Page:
Today's post is all about independent women designers. I'm never exaggerating when I say I love independent designers and labels. It's a serious big time love. We're thinking of moving in together. I spend hours trawling the internet finding new ones or swooning over the ones I already know. Often a one man (or woman in this case) show, they're out there constantly creating and making, without restrictions of any predetermined expectations or brand history. This isn't to say, of course, that they don't have a style, each label certainly carves out an identity, it's more a case of being able to design without the idea of 'representing the brand', and this allows fresh ideas to flow freely.
TOOFARCHAR is a brand run by Charlotte Matthews (whose graduate collection I featured in 'New Generation' for Hope Street). Whilst her graduate collection was bursting with texture (suede, leather, sequins, and more, all with a sportswear edge) Charlotte has drawn on the other stand out element of it - print - to design a range of beautiful, high quality t-shirts. All artwork is produced by Charlotte; she utilises painting, hand drawing, photography and CAD to create her prints. Even though the t-shirts are only £25 (this means you should buy one immediately), they feel super expensive. The heavy weight polyester hangs perfectly and doesn't crease which is the best thing ever for anyone who hates ironing. Charlotte worked hard to keep the momentum going after graduating, and it shows her ability to design on both a high end and a commercial level.
Next up is Somewhere Nowhere. I may have cheated a little bit on this one. Somewhere Nowhere is run by Rex Lo and Elly Cheng, but for the sake of the Destiny's Child title, Rex can be an honorary independent woman just this once. I've wanted this dress for what feels like an age, so when they finally re-stocked I had to snap it up. It then sold out again almost immediately. I featured a Q&A with the brand in September last year and since then they've continued to produce more fluffy, shiny wonders and I can't get enough of it. Clearly, I'm not alone. They've racked up over 65,000 followers on Instagram and have customers worldwide.
|T-shirt: TOOFARCHAR, Dress: Somewhere Nowhere, |
Earrings: Ciara Clark worn with H&M cycling shorts and
Topshop shoes and socks
|Jacket: Chantelle Richardson|
|Top and trousers: Chantelle Richardson, Earrings: Ciara Clark |
worn with Nike slides
Chantelle Richardson is a graduate of De Montfort University. Her graduate collection is a riot of colour, print and embellishment. Unfortunately for me and my wardrobe, her pieces aren't actually in production; the pieces I'm wearing are ones I've pulled for shoots. Should she launch her own line, however, I'll be her first customer! The eye and hand print crop top is my absolute dream top. The print and bold colour palette is divine, and what you can't see here is all the hand beading and embellishment that only serves to add to the rich texture. Chantelle has had seen her print work hit the rails in River Island but I would just love to see her create her own range. Eye print crops for everyone!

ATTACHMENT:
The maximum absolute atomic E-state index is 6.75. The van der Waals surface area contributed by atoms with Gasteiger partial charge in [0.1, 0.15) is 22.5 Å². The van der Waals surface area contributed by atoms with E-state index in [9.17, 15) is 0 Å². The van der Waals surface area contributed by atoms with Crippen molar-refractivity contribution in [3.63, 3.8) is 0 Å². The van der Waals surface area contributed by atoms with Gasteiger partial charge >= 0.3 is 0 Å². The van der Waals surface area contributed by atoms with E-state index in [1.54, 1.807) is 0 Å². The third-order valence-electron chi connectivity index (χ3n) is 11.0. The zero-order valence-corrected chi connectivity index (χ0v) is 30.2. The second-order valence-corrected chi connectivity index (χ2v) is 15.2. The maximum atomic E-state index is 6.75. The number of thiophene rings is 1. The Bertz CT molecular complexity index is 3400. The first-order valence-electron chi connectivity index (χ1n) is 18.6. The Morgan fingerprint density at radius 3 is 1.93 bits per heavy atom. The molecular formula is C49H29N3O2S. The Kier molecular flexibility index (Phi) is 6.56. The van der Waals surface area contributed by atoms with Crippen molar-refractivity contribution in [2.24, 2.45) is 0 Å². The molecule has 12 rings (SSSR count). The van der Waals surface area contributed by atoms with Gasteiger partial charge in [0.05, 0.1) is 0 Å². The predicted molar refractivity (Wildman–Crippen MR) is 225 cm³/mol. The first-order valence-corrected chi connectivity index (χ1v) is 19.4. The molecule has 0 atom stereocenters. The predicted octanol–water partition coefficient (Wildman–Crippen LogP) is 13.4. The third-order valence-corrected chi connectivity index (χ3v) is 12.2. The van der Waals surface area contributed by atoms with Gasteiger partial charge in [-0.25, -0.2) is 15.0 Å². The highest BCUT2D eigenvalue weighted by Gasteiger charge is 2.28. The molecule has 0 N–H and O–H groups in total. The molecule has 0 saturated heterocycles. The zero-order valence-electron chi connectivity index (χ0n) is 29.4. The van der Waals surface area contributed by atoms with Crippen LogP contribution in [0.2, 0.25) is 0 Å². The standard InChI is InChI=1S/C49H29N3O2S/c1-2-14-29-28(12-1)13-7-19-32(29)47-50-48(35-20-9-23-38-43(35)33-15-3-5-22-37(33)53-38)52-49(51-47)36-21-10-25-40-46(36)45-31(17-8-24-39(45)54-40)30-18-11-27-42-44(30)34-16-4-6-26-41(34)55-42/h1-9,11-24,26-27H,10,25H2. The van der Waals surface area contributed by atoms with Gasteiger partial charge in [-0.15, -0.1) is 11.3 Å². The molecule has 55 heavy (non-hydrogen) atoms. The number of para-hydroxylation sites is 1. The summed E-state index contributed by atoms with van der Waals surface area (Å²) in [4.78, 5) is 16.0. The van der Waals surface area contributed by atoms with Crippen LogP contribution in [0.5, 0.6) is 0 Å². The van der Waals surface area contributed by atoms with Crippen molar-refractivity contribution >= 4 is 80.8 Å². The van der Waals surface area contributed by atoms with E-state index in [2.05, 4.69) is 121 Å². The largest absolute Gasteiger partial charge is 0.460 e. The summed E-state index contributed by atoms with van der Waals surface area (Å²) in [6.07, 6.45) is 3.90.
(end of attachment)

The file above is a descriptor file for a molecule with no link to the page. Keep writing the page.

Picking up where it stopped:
|Close up of Ciara Clark earrings. Fake sparkles may vary.|
And finally, Ciara Clark. I first featured Ciara's pieces in 'Tropicana' for Novembre Magazine and have used them a number of times since (and will continue to do so!). Ciara works predominantly with acrylic, and whilst the holographic, iridescent pieces are certainly what she's known for, her style and skills stretch far beyond this and she's recently been working on a new collection, experimenting with materials such as corian and cork. The beautiful heart earrings get compliments every time I wear them, which is essentially all the time, and I can't wait to see what Ciara's new collection brings when it launches along with her new website next season.
These are the kind of beauties you can find if you turn away from the high street and go straight to the source. There are so many independent labels out there putting out amazing collections and product, who deserve your attention and, if I'm going to be blunt, your money. Spending £30 on a mass produced t-shirt, is just spending £30 on a mass produced t-shirt, but spending £30 on, for example, a print tee or a pair of earrings, is investing in a creative process and prolonging the life of a label that is there to excite people, not just sell to them.